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The Top 50 Cities to See in Your Lifetime

Sometimes, our bucket list or lists, get overwhelming. So, the Huffington Post decided to put together a list of the 50 top cities one should visit in a lifetime.

We specially love number 5, our beautiful Rio de Janeiro.

Home to two of the most beautiul beaches in the world, Rio is the perfect get away!  As the ideal place to sit back and relax, Rio offers all the beach and night life one can handle. From the Sugarloaf to the Christ the Redeemer, Rio will offer you all the colors and life one can see and experience.

Roll in for the festivities of Carnival. Make sure to take in all the beauty of the spectacular costumes and the elaboratedly extravagant floats. As a year-round project, preparations for Carnival are always in motion. Take a tour through the Samba schools and check out their progress, as all energy goes into making the previous year’s Carnival look small.

Want to see which other cities qualified? Check out the Post’s article.

By |September 15th, 2014|Featured|0 Comments

7 Things the World Can Learn From Brazil

Brasil Post  | By Rodolfo Viana

The World Cup ended in disappointment for Brazil, but offered the world a good image of the country — at least to the foreigners that came to the event. According to government data, Brazil hosted more than 1 million “gringos” coming from 203 different countries, and 95 percent of them intend to visit the country again.

Here are 7 things the rest of the world can learn from Brazil and its people.
They have a rich literary tradition

Our literature is a treasure that doesn’t always get the attention it deserves. Abroad, meanwhile, our writers are revered. Recently, the Guardian wrote about authors made ​​in Brazil and declared the country is as good in producing books as it is in playing soccer. And our best writer is Machado de Assis, who studied at universities outside Brazil and is on literary critic Harold Bloom’s list of 100 geniuses, alongside writers such as Dante Alighieri, William Shakespeare and Miguel de Cervantes. In addition, Bloom elected our Machadão (great Machado) “the greatest black writer in the West.” A writer who, perhaps unknowingly, described the Brazilian spirit so well when he wrote: “The art of living consists in getting the greatest good out of the greatest evil”. This serves as a lesson not only to Brazilians, but also to the whole world.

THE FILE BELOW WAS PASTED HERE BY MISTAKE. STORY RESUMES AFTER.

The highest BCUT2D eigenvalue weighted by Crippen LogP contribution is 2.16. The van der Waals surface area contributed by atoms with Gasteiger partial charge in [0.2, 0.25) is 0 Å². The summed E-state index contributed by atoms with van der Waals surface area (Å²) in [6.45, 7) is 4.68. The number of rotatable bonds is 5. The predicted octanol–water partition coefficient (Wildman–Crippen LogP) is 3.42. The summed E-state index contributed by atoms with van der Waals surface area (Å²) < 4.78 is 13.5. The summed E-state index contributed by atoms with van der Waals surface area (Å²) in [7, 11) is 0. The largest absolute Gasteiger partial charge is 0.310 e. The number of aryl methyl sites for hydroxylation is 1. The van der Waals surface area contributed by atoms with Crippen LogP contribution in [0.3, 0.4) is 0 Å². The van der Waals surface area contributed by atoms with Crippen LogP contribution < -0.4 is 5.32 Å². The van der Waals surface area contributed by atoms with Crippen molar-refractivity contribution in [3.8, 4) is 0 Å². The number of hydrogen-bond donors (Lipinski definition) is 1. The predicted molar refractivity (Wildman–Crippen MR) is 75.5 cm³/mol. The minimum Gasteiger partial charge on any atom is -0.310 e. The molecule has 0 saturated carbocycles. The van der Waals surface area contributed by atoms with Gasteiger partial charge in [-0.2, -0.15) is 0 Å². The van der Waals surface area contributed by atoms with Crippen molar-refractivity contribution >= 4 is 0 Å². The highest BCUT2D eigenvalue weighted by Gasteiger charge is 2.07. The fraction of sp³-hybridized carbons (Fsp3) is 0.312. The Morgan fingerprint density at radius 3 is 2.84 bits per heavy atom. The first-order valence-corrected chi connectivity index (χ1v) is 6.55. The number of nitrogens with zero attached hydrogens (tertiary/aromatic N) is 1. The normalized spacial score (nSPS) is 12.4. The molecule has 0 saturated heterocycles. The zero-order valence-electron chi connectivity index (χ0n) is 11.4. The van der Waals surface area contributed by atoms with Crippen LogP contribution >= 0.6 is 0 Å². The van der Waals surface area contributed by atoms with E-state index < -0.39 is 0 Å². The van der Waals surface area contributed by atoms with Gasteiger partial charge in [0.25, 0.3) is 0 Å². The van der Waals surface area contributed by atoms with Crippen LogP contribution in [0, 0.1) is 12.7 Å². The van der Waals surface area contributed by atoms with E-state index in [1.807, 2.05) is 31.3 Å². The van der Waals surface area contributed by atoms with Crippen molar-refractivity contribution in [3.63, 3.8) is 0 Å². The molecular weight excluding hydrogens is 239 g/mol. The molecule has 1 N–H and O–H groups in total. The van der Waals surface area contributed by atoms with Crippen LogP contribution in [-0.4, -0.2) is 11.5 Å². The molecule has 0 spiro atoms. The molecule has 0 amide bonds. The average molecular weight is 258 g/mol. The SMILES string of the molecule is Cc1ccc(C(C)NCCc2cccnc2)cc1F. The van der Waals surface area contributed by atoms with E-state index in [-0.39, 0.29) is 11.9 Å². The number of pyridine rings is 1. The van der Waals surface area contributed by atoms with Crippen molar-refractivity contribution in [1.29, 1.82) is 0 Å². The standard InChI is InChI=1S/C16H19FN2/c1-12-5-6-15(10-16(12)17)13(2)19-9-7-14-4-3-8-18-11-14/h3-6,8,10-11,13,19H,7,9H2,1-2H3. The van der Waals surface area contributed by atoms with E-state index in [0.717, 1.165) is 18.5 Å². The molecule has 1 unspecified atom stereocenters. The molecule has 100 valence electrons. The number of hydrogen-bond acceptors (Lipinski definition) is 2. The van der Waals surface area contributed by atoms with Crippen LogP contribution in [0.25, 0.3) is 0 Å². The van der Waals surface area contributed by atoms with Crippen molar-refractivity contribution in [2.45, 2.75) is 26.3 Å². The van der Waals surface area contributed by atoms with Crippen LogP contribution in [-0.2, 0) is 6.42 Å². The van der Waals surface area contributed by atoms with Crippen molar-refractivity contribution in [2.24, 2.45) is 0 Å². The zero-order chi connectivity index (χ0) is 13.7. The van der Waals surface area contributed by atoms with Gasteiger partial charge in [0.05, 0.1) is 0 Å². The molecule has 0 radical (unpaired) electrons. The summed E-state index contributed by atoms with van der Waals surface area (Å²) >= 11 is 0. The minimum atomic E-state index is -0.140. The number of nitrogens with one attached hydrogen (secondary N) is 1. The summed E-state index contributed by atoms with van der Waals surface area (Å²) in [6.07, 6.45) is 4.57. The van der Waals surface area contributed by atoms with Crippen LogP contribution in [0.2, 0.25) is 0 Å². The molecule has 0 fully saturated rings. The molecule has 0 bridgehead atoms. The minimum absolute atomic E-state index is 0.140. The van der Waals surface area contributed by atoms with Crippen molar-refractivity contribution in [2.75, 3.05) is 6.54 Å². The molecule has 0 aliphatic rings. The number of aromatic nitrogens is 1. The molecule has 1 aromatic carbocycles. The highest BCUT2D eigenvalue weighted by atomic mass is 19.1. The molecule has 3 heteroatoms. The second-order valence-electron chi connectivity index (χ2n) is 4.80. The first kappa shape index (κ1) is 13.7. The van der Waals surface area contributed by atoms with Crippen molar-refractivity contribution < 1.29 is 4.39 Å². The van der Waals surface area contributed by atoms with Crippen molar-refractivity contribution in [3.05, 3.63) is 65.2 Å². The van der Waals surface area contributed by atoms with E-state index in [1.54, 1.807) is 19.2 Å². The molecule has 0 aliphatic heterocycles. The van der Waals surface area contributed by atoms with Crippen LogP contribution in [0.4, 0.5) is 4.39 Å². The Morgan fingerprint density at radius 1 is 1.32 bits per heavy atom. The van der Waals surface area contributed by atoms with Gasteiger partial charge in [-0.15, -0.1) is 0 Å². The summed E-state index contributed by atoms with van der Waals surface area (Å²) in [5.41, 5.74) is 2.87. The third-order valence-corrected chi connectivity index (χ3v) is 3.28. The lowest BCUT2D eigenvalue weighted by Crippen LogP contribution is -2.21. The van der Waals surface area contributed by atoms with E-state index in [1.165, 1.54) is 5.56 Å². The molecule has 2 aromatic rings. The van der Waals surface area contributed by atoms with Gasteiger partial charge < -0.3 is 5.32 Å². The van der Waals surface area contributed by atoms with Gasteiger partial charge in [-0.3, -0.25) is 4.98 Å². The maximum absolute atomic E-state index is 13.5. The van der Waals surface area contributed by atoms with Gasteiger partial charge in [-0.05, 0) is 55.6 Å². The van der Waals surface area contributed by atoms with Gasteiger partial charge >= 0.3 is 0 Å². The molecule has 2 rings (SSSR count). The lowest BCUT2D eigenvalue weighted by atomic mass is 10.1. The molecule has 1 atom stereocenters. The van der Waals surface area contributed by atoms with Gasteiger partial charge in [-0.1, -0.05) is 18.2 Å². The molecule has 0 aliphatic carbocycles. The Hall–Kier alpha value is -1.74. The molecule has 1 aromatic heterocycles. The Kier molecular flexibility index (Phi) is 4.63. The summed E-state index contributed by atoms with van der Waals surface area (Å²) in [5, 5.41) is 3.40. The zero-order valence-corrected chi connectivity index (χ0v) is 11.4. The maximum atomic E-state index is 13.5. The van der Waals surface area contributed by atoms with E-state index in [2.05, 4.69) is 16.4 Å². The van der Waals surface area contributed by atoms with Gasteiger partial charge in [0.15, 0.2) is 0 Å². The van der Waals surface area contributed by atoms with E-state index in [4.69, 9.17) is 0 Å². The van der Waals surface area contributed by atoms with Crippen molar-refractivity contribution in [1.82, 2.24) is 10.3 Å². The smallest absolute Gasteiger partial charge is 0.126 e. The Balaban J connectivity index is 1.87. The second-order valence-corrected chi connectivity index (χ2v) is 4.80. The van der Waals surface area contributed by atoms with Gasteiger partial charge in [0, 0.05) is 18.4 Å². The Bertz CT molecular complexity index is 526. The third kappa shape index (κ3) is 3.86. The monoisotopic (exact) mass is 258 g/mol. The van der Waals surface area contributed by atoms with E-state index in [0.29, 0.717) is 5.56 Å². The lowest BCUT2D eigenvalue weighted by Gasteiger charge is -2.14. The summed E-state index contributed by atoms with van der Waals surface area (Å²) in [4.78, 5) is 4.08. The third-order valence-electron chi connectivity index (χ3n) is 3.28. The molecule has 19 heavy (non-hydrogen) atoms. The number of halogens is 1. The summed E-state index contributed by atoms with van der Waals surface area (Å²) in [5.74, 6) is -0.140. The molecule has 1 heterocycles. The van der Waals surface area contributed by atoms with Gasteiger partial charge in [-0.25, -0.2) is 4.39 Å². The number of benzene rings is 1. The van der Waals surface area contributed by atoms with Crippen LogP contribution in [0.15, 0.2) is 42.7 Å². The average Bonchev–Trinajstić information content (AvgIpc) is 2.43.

They offer a lifeline to their most vulnerable

While some criticize it for being government assistance, others praise its results. Notwithstanding, Bolsa Familia, a national welfare program that gives financial aid to poor families on the condition that children go to school and get vaccinated, has been widely praised for offering a lifeline to struggling Brazilians. As The Economist notes, the city of New York has adopted a similar model. Thanks in part to […]

Best cheap eats in Belo Horizonte, Brazil

Minas Gerais has one of the best regional cuisines in Brazil – hearty slow food served in big portions. In Belo Horizonte, the state capital, you’ll find traditional restaurants and great bar food

Sao Francisco de Assis Church designed by famed Brazilian architect Oscar Niemayer is the city icon in Belo Horizonte. Photograph: Danny Lehman/Corbis

No trip to Belo Horizonte would be complete without a proper immersion in the local comida mineira – the much-loved rustic cuisine of Minas Gerais. For that, the farmhouse restaurant Xapuri is hard to beat. Slide on to a bench at one of the long wooden tables under thatched, open-sided buildings, and keep an eye out for the sparky chef-proprietor, 75-year-old Dona Nelsa. She was one of a group of local chefs invited to Madrid Fusión last year, when the high-end food festival paid special homage to the Minas culinary heritage. While not the cheapest option in town, Xapuri’s portions offer value for money: fried pork ribs with rice, feijão tropeiro (a bean, egg and sausage hash) and kale (R$89, around £24 or $34) or the shredded dried beef, baked and served inside a pumpkin (£30 or $49) easily feed two, three or even four. A plate smattered with sweet dollops from the dessert buffet (£2 or $3.30 per 100gm) and a cachaça chaser will finish things off nicely. Hammocks are on hand should a few minutes of shut-eye be in order.
• Rua Mandacaru 260, Pampulha + 55 31 3496 6198,
Mercado Central

A delicatessen in Mercado Central. Photograph: AlamyBehind the imposing façade of BH’s central market is a warren of food and drink stalls, selling fruit, nuts and ingredients from all over the country, though it’s the local treats from Minas Gerais that are most interesting: jars of sweet, […]

Soccer Museum in São Paulo (Museu do Futebol)

Still can’t get enough of soccer? Well check the Soccer Museum (Museu do Futebol) in São Paulo, located at the Estádio do Pacaembu (Pacaembu Stadium). 

With free admission on Thursdays, this time machine takes you back to Brazil’s glory days. From the objects that drive the culture’s obsession to the players that made history, you will find every component of Brazilian soccer history there.